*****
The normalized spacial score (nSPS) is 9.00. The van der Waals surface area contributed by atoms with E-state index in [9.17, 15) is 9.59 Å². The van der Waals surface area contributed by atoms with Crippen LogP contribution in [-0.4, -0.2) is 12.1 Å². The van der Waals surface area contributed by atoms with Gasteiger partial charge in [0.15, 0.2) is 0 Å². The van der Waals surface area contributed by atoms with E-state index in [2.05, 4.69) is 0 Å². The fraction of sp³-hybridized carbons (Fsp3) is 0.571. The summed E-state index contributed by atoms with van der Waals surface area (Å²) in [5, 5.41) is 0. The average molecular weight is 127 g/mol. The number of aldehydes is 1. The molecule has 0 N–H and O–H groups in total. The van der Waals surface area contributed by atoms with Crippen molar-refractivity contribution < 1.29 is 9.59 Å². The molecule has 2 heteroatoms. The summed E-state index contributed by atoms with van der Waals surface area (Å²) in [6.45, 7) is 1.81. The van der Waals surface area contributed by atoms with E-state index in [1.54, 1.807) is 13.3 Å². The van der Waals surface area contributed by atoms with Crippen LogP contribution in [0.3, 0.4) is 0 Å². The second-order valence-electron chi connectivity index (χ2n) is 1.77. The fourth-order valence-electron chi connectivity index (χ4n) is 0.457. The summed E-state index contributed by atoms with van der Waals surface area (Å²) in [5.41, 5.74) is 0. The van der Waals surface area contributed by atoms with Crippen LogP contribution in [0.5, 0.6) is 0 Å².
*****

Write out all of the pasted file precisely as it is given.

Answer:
The normalized spacial score (nSPS) is 9.00. The van der Waals surface area contributed by atoms with E-state index in [9.17, 15) is 9.59 Å². The van der Waals surface area contributed by atoms with Crippen LogP contribution in [-0.4, -0.2) is 12.1 Å². The van der Waals surface area contributed by atoms with Gasteiger partial charge in [0.15, 0.2) is 0 Å². The van der Waals surface area contributed by atoms with E-state index in [2.05, 4.69) is 0 Å². The fraction of sp³-hybridized carbons (Fsp3) is 0.571. The summed E-state index contributed by atoms with van der Waals surface area (Å²) in [5, 5.41) is 0. The average molecular weight is 127 g/mol. The number of aldehydes is 1. The molecule has 0 N–H and O–H groups in total. The van der Waals surface area contributed by atoms with Crippen molar-refractivity contribution < 1.29 is 9.59 Å². The molecule has 2 heteroatoms. The summed E-state index contributed by atoms with van der Waals surface area (Å²) in [6.45, 7) is 1.81. The van der Waals surface area contributed by atoms with E-state index in [1.54, 1.807) is 13.3 Å². The van der Waals surface area contributed by atoms with Crippen LogP contribution in [0.3, 0.4) is 0 Å². The second-order valence-electron chi connectivity index (χ2n) is 1.77. The fourth-order valence-electron chi connectivity index (χ4n) is 0.457. The summed E-state index contributed by atoms with van der Waals surface area (Å²) in [5.41, 5.74) is 0. The van der Waals surface area contributed by atoms with Crippen LogP contribution in [0.5, 0.6) is 0 Å².